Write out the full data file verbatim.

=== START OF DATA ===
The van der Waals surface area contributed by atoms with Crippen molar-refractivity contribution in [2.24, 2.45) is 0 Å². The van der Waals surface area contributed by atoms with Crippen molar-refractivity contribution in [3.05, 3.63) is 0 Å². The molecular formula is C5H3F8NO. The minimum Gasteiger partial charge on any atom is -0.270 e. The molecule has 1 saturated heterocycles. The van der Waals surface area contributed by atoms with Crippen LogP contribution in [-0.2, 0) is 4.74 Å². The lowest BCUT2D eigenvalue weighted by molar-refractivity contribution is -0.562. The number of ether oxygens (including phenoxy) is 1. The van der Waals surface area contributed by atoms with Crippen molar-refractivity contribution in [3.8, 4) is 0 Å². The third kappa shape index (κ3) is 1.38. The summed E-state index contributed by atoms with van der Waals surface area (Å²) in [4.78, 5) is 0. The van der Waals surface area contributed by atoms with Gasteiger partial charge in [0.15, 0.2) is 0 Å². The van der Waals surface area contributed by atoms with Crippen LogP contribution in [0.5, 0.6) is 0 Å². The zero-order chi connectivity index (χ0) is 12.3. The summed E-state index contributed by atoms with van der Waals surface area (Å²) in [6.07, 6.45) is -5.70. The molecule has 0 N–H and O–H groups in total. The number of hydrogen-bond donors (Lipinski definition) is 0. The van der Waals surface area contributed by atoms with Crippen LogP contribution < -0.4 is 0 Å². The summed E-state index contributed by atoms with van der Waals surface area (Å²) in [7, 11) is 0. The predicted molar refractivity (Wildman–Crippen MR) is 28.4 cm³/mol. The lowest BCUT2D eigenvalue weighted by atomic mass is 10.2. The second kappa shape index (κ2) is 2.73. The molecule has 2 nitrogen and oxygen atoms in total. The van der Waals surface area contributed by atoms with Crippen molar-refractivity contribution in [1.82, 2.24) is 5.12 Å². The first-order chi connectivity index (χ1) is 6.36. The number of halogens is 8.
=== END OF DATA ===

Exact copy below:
The van der Waals surface area contributed by atoms with Crippen molar-refractivity contribution in [2.24, 2.45) is 0 Å². The van der Waals surface area contributed by atoms with Crippen molar-refractivity contribution in [3.05, 3.63) is 0 Å². The molecular formula is C5H3F8NO. The minimum Gasteiger partial charge on any atom is -0.270 e. The molecule has 1 saturated heterocycles. The van der Waals surface area contributed by atoms with Crippen LogP contribution in [-0.2, 0) is 4.74 Å². The lowest BCUT2D eigenvalue weighted by molar-refractivity contribution is -0.562. The number of ether oxygens (including phenoxy) is 1. The van der Waals surface area contributed by atoms with Crippen molar-refractivity contribution in [3.8, 4) is 0 Å². The third kappa shape index (κ3) is 1.38. The summed E-state index contributed by atoms with van der Waals surface area (Å²) in [4.78, 5) is 0. The van der Waals surface area contributed by atoms with Gasteiger partial charge in [0.15, 0.2) is 0 Å². The van der Waals surface area contributed by atoms with Crippen LogP contribution in [0.5, 0.6) is 0 Å². The zero-order chi connectivity index (χ0) is 12.3. The summed E-state index contributed by atoms with van der Waals surface area (Å²) in [6.07, 6.45) is -5.70. The molecule has 0 N–H and O–H groups in total. The number of hydrogen-bond donors (Lipinski definition) is 0. The van der Waals surface area contributed by atoms with Crippen LogP contribution < -0.4 is 0 Å². The summed E-state index contributed by atoms with van der Waals surface area (Å²) in [7, 11) is 0. The predicted molar refractivity (Wildman–Crippen MR) is 28.4 cm³/mol. The lowest BCUT2D eigenvalue weighted by atomic mass is 10.2. The second kappa shape index (κ2) is 2.73. The molecule has 2 nitrogen and oxygen atoms in total. The van der Waals surface area contributed by atoms with Crippen molar-refractivity contribution in [1.82, 2.24) is 5.12 Å². The first-order chi connectivity index (χ1) is 6.36. The number of halogens is 8.